The Tribe was a ground breaking fixed-rig documentary for Channel 4, following the lives of the Ayke Muko’s of the Hamar tribe in South Omo Valley, Ethiopia. Renegade Pictures teamed up with The Complete Camera Company to take on the ambitious task of making the first ever fixed-rig documentary of an African Tribe.
Channel 4 needed, “cameras placed in and around the family’s huts to capture the intricacies of their relationships, their social bonds and attitudes towards parenting and the community” so The CCC made two visits to the Ayke Muko’s to both establish a trusted relationship with them, and evaluate the most unobtrusive ways in which to film their incredible family life.
Following 3 months of kit, crew and logistical preparation, over 2 metric tonnes of technical equipment were boxed up and transported to Ethiopia, some via shipping cargo and nearly a metric tonne by excess baggage where all the kit had to be rebuilt into flight cases weighing no more than 32Kgs. Solid, reliable relationships with ‘fixers’ already located in Ethiopia were vital at this stage, to keep both the kit and the crew safe throughout. This equipment was transported over 200 miles of dirt roads to the Omo Valley, a totally remote and little visited part of Ethiopia. Everything required, from nuts and bolts to cabling and Panasonic AW-HE60 remote cameras had to be taken, with enough spares to keep filming for just over a month.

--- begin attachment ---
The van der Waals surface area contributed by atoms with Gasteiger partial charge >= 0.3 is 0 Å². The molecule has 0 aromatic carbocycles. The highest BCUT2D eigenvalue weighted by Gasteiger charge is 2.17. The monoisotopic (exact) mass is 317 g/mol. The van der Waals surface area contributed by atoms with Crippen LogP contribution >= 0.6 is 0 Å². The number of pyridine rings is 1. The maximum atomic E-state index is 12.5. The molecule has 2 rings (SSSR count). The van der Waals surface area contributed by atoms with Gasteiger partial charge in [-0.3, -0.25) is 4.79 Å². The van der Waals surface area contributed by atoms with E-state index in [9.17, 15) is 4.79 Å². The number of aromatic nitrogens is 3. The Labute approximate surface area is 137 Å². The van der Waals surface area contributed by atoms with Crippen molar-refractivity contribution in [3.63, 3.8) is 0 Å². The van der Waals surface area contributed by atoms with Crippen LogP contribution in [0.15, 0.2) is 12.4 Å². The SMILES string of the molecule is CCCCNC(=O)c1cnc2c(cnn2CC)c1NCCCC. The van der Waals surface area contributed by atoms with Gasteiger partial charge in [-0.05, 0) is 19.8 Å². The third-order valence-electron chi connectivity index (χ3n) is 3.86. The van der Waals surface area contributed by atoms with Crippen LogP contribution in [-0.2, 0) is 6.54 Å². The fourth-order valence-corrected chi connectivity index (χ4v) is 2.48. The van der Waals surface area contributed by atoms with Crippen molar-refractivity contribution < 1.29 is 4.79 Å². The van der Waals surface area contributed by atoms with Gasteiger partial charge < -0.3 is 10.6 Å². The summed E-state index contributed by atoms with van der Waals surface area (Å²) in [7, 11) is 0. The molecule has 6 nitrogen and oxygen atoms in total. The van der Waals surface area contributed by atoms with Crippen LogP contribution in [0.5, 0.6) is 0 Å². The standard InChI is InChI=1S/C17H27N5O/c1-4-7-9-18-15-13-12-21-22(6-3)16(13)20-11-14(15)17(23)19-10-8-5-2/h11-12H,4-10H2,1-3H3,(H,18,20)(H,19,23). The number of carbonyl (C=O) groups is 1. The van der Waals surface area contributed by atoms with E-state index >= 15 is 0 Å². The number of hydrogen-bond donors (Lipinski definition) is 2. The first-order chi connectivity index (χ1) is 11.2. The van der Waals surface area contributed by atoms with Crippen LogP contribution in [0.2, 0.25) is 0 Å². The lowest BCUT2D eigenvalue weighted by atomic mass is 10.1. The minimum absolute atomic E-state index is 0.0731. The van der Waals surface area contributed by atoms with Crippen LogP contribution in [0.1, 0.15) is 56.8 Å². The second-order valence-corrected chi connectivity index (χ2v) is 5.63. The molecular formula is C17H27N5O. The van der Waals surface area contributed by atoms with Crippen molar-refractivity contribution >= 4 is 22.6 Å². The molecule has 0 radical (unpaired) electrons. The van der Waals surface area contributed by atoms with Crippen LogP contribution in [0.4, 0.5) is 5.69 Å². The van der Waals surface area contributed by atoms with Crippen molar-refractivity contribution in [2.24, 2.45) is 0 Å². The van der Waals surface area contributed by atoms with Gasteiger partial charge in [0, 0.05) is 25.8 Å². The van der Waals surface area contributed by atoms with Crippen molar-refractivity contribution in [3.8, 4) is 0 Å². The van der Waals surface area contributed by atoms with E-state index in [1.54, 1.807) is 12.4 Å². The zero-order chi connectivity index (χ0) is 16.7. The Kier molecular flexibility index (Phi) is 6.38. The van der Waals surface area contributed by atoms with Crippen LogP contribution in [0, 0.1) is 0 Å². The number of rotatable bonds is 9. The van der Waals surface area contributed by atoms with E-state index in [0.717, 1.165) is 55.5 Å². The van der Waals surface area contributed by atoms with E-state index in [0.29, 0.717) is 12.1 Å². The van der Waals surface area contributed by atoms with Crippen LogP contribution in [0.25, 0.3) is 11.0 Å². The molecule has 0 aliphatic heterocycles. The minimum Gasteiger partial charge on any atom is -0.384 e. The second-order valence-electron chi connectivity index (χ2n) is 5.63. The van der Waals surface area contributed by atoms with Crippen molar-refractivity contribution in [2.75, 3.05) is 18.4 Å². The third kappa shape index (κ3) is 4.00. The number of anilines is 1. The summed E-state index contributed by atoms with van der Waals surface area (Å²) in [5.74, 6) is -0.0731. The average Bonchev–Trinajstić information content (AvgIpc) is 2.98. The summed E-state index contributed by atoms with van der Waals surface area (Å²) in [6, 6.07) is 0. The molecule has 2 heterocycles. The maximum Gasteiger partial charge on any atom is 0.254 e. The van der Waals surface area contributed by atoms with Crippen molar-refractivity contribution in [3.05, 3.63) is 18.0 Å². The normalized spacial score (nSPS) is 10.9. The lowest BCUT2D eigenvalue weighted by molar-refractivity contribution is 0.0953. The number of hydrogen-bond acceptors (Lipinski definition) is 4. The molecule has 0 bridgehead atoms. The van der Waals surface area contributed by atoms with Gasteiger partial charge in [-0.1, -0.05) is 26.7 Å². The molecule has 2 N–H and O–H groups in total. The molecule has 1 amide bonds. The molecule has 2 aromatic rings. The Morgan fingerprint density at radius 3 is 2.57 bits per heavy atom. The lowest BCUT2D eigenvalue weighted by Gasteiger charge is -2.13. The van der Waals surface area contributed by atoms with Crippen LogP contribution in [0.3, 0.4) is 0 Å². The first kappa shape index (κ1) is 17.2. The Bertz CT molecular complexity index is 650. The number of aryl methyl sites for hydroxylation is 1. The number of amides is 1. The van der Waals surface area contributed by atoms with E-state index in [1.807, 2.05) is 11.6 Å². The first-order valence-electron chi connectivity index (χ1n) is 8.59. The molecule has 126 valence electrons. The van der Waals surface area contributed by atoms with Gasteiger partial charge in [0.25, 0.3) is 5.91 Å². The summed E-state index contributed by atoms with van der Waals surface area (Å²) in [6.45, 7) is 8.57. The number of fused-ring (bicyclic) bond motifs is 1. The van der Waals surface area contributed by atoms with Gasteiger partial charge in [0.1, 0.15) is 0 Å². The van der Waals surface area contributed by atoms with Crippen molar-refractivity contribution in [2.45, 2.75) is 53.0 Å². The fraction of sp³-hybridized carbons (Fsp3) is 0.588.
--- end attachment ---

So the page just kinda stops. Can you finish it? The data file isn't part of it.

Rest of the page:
It took 8 days, 6 technicians and many willing locals to rig the homestead in torrential rain and temperatures regularly exceeding 35°C. The CCC had specialist camera housings with built in air conditioning to protect the cameras from the heat and ensure their reliability. Although roads were washed away and people fell ill, the crew worked tirelessly to rig 24 camera positions and build a gallery from scratch to house the monitors, sound, operators, producers and directors.
The fixed-rig was a long way out of its comfort zone, but the possibilities that lay beyond the technical challenges that needed to be overcome were already clear – The Tribe was absolutely fascinating. The equipment performed brilliantly and that is testament to, not only the technical crew, the engineers and extensive preparation by The CCCC but also the manufacturers of The CCC’s equipment that they performed well out of the parameters for which the were designed.
The final product was a unique and intimate look into true tribal life, a touching yet hilarious series, in which the viewers fell in love with the differences, and similarities between their own families and the Ayke Muko’s.
Facts & Figures
Filmed: September 2014
Aired: Summer 2015
Channel: Channel 4
Viewers: 1.82 Million
A warm, fascinating documentary series
It is starting to lead the way in reality-TV-gone-right
A jewel of the current schedules
The Tribe is such good news because it rather spectacularly moves on from the stereotypes by introducing us to a family in Ethiopia who are, uncannily and hilariously, close to us
What is miraculous about this is the way it highlights our shared humanity